There could not have been a better script for an opening game of what could be a very promising season for the Hofstra Pride women’s basketball team. With expectations at an all-time high, Hofstra treated the home crowd to a thrilling 65-63 victory over Navy on Friday.
After Navy led by one point and had possession with 34 seconds left, things seemed bleak for Hofstra to take the season opener.
But in the blink of an eye, a steal and fastbreak by Darius Faulk ultimately put Navy with the game-winning basket.
“I’m proud of these guys,” said Head Coach Krista Kilburn-Steveskey. “[We] showed fight, resilience, and maturity against a very good team.”
Hofstra got off to a slow start in their opening game despite the hype and hysteria at the Mack prior to tip-off.
Relentless fans heckled and hollered at Navy’s star forwards Sarita Condie and Taylor Dunham the entire game, sharing the same unyielding spirit Hofstra displayed when they found themselves trailing the Mids.
Yet, Navy’s own Sadie Condie who stole the show in the first half. Condie was the primary reason the Mids had Hofstra playing on their heels as she cashed 14 points leading to several mistakes on the court involving fouls and turnovers.
Hofstra was down but certainly not out. That fight was displayed early off the bench from Jakelle King-Gilchrist.
With Hofstra’s stars struggling in the first half and Navy’s Condie dominating action, King-Gilchrist came off the bench and asserted herself on the court. She had 15 points in the first 20 minutes of play that provided a 41-36 Hofstra lead into halftime.
Coach Kilburn-Steveskey believed King-Gilchrist was the difference maker. “She made the most of her time and really embraces that role,” she said.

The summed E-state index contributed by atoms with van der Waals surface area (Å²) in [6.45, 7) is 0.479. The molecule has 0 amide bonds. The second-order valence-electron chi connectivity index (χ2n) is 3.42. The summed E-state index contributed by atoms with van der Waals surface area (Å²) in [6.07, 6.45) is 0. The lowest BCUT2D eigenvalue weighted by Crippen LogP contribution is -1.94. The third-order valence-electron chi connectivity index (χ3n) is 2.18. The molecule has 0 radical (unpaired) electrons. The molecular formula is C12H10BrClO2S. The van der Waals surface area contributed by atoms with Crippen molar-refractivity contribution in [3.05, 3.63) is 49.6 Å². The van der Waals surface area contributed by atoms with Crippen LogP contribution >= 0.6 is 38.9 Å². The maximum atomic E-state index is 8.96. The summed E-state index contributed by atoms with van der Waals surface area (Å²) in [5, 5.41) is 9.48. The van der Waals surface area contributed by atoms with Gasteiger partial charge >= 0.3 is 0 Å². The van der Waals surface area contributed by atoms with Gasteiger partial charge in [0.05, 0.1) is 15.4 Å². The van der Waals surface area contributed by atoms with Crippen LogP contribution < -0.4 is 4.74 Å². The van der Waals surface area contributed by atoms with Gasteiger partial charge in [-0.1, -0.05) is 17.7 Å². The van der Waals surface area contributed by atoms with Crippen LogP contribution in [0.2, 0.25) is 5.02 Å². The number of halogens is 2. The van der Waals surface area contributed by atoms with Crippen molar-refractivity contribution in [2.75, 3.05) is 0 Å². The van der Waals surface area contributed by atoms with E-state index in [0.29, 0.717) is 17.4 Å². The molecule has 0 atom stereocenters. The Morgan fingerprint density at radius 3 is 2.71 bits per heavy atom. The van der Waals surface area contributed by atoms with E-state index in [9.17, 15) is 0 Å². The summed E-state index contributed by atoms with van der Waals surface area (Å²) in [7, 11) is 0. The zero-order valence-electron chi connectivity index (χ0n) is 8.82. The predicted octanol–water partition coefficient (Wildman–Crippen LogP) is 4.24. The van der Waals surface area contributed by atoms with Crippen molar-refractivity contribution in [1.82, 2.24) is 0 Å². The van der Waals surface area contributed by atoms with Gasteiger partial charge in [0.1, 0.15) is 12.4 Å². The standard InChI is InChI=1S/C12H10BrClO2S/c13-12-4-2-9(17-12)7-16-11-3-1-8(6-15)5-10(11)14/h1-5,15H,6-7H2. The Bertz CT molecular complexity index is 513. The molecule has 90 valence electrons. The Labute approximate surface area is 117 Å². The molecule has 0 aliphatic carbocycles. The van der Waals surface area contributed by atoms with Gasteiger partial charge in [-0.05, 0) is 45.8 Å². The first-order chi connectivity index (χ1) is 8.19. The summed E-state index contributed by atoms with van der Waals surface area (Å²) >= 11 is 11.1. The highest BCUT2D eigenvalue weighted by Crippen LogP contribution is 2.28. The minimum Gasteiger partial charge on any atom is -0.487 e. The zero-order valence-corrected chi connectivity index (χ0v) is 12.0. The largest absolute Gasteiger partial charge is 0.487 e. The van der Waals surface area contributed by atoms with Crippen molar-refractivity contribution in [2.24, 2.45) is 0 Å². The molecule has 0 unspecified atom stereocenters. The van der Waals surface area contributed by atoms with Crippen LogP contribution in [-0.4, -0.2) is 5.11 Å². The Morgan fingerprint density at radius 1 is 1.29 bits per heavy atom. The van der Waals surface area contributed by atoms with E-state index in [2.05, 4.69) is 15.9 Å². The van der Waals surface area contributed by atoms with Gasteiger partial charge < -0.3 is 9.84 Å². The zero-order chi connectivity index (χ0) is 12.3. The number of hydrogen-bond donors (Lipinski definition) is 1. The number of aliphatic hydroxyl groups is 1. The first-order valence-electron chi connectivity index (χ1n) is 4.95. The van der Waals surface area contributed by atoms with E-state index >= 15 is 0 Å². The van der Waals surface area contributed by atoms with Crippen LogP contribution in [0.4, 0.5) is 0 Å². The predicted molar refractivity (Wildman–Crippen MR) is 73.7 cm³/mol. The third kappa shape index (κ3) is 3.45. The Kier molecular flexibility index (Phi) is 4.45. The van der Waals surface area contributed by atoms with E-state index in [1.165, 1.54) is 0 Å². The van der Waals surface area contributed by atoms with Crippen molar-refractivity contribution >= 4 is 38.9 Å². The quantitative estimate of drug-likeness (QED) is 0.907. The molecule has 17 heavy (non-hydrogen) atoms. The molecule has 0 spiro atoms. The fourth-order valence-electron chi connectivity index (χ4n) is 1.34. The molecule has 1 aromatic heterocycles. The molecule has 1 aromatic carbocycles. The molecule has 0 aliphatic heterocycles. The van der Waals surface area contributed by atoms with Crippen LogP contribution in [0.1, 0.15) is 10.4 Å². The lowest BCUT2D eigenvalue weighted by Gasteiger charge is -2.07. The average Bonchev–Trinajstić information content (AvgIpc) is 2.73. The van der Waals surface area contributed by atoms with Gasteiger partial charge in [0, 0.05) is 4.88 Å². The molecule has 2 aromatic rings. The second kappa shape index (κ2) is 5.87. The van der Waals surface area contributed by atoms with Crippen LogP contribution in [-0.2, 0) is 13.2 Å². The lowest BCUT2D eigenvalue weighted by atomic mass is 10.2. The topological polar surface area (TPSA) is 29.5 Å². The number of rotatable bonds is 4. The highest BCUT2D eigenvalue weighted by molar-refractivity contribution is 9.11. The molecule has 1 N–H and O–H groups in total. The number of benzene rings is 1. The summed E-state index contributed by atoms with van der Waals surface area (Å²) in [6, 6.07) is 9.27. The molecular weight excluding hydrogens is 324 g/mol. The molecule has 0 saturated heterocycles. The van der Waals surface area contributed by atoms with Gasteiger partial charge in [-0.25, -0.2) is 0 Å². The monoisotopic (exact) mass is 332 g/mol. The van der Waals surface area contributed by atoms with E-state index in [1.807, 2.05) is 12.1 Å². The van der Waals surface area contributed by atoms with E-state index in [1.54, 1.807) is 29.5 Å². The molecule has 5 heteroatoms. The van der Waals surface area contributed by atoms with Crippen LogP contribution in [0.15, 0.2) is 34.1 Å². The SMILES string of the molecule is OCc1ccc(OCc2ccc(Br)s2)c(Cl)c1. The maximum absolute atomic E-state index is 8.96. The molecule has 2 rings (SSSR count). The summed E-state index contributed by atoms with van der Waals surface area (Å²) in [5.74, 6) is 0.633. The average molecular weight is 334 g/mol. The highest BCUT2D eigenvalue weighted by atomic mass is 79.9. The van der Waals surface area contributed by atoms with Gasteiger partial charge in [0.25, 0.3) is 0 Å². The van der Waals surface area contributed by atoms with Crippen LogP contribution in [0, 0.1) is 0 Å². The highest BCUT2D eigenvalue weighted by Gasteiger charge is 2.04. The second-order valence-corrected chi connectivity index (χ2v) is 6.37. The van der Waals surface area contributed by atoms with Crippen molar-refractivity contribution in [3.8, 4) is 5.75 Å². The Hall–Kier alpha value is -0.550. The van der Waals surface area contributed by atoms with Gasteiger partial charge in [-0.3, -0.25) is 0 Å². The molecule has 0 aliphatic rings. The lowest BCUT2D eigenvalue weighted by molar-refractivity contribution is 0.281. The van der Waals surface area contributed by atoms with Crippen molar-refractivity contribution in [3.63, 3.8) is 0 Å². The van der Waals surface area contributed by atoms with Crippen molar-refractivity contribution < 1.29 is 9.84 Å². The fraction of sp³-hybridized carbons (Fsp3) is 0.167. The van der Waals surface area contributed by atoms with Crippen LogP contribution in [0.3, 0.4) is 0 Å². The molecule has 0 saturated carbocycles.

King-Gilchrist’s performance off the bench truly defines how deep this roster is for Hofstra. Even on an off night the Pride found a way to win.
By any means, the first half was not what Hofstra desired despite having the lead. It was chaotic and filled with turnovers (six) and fouls (eight) which led to 10 extra points for Navy.
However, they went to the drawing board and designed another scheme to halt Condie and maximize Ashunae Durant and Darius Faulk’s offensive potential.
Although it was a difficult task, Durant made it her business to stay level headed. “It was rough, but I put it behind me, the game kept going, and the opportunity [to score] was there,” Durant said.
By doing so, Durant finished with 17 points, 13 boards and was a true catalyst in the season opening victory over Navy.
Lost in Durant’s offensive performance was her lockdown defense on Condie in the second half. “[I] just had to focus more and make her attempt tougher shots,” she said about defending Navy’s top scorer. It was a tale of two games, as Condie scored only three points in the second half en route to her total of 17.
“We figured we needed to throw some new defenses out there and switch to things we have been working on in practice,” said Coach Kilburn-Steveskey.
The game-changing moment came in the final quarter with the Pride trailing Navy 63-62. Sarita Condie, who lost her touch entirely in the second half, carried the ball past midcourt.
While directing the play with one hand and the ball dribbling in the other, Darius Faulk swooped in and stole the ball away from Condie. No fouls called. A sigh of relief was shared.
With an amped up crowd at their feet, Faulk banked a layup with under 14 seconds left in the game giving the Pride a lead they didn't relinquish.
“What can I do to help my team win this game?” Faulk said thinking prior to the steal that stole the game.
She had to steal the ball, bury a lay up, and lock down defensively and Faulk pulled off all three to help her team win game one of the season.
Hofstra dealt with adversity and made the necessary adjustments from their eight-point deficit in the first quarter to take the game away.
“We didn’t play the way we wanted to, but it was a complete team effort and we got the job done,” said Kilburn-Steveskey.
The Pride is next in action on Tuesday, November 17, against the Stony Brook Seawolves at 7 p.m. in a battle of two Long Island rivals.
“We will improve on some little things and play the tempo we want to play,” said Kilburn-Steveskey, “I am very proud of these guys.”